My lovely wife Viv just had a bad cold. Talking with her about this very simple health condition made me realize there is knowledge I need to pass on to others. It’s easy to forget something as trivial as the common cold, while we are pontificating about bigger things, like heart disease, diabetes and cancer.
But a cold (often called the “flu”, though of course it isn’t), is surprisingly vicious while it lasts, making the patient utterly miserable and sometimes laying him or her low for a few days. Here’s what you can do:
First tip: don’t get colds! I never do. It’s all about good immunity. Also, see item 4, about losses.
Second tip: NEVER USE A HANDKERCHIEF! To blow your nose when it’s dripping or bunged may be very tempting. But it’s absolutely counter-physiological. What happens when you blow your nose or sneeze into a hanky is that there is a sudden violent positive pressure in the nasal passageways. That forces infected mucus (snot) into the sinuses alongside the airways. Once that happens you’re going to get sinusitis, and a simple 2- 3 day cold will now become a week-long prolonged struggle. It may even need antibiotic to shift it. You don’t want that.
Similarly, when you sneeze, don’t sneeze into your nose. It causes the same sudden positive pressure. Instead open your mouth and “sneeze” through your mouth. It doesn’t relieve the itch nearly as well. But if you avoid the yellow-green mucus stage, you’ll be glad you did it right.
Remember, animals sniff and swallow the mucus. That’s what we should do.
Dear Viv wouldn’t listen to this at first and was revolted by swallowing snot. But I reassured her is doesn’t get past the stomach. This time she did as I told her (she doesn’t always!) and for the first time it didn’t move down to her chest and become a nasty, hacking cough. So she’s learned a better way.
Third tip: you know the old saying “feed a cold and starve a fever”. It basically means take it easy, coddle yourself and it won’t blow up into something much worse (in the old days a “fever” was often a herald of potentially-fatal pneumonia).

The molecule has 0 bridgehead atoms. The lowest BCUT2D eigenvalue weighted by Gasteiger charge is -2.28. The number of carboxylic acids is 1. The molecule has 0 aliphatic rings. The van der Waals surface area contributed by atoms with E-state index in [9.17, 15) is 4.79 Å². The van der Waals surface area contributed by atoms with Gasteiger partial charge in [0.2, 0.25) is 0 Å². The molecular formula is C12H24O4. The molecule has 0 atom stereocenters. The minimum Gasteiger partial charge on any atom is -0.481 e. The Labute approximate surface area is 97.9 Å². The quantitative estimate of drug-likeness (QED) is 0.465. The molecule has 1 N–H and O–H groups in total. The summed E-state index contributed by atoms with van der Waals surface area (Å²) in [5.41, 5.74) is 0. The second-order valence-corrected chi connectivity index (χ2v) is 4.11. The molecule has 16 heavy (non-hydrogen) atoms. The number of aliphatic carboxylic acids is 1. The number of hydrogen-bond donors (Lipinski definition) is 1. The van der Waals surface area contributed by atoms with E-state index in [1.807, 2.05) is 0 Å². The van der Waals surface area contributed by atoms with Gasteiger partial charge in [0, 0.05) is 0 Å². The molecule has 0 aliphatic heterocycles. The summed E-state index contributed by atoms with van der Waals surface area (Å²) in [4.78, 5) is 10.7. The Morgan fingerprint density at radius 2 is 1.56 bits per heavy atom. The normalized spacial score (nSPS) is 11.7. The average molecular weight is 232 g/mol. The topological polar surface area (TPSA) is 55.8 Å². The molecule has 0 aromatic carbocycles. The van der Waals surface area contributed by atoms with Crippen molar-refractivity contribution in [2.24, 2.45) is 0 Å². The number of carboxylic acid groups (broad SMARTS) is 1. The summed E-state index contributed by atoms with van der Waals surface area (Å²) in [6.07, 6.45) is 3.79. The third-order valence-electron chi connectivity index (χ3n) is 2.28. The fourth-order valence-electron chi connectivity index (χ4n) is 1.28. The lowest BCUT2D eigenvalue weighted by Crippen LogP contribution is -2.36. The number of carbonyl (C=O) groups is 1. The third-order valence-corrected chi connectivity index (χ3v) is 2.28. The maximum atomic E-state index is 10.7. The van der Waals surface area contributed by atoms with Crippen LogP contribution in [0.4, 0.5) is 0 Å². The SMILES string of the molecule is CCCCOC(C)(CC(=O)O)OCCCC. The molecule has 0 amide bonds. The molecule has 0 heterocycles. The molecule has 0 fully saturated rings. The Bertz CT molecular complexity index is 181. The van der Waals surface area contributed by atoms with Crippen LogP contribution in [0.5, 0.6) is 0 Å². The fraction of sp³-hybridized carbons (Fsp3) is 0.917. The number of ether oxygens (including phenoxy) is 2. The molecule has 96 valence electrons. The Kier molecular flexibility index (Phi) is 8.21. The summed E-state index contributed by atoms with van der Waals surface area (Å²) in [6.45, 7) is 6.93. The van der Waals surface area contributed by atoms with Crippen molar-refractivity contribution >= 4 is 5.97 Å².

Well, I have an about-take on this old saw: deliberately create a fever and the cold will only last a day. What you do is get into a hot bath, run the water hotter and hotter until it gradually becomes almost intolerable. Then leap out, swath yourself in several towels and jump into bed, under the duvet or blankets (this is an old East European remedy I ran into).
What happens next is that your temperature goes up and up. You will probably fall asleep… and then wake up cured!
Fever, most doctors forget, is Nature’s wise response to an infection. A fever is GOOD because it accelerates the immune system favorably, while disadvantaging the invader virus or bacteria.
So rather than suppress a fever, it’s good to encourage one. But we don’t want the nasty “wild” fever, triggered by bacterial toxins. Much better to make our own, “tame” controlled fever. It will hasten recovery and often bring it down to just a few hours, or overnight.
Fourth tip: ask yourself “What did I lose?” or “What shock?” It’s almost invariable that a sudden cold follows a psychic trauma. Really. You’ve just never been asked to look at it that way before and haven’t put the pieces together.
But I always ask this question. For myself it often means I can blow a potential cold before it gets properly started. Not that even that happens to me very often these days.
Once you recognize the shock or loss, talk it through with somebody. The faster you digest it and let it go, the faster your cold cure.
Fifth tip: is it really a cold? Allergic reactions are very common indeed and often manifest similarly to a cold—there is headache and sneezing, aches all over. But no fever! Arthur Coca MD, one of the great pioneers in the field of food allergy (back in the 1940s and 50s), used to have a saying “You don’t catch colds; you eat them!”
Just be aware that a lot of what passes for a cold is really a sudden systemic allergic reaction, with the nasal passages as a primary target. Instead of reaching for meds or even homeopathics, make a note of what you ate that was different.
Or get my book “Diet Wise” and do it properly. Get rid of the bandit foods and you’ll probably never get a “cold”. It’s 15 years or more since I last had one!
Sixth tip: homeopathics for rhinitis. Take Schussler salts, Ferr. Phos. (#4), which is generic for fevers. Gelsemium is good for a runny nose and sneezing (thus good for hay fever too). Take Gelsemium D6 or D30 if it persists. Phosphorus is good for a dry, hacking cough; take Phos. D6. Nat Mur (D6) is good for the dry, hot feeling and frontal headache that’s characteristic and finally, if the fever switches on, especially with a sore throat included, take Belladonna D6 (Deadly Nightshade).
You didn’t even need the Echinacea! (it rarely works for a cold)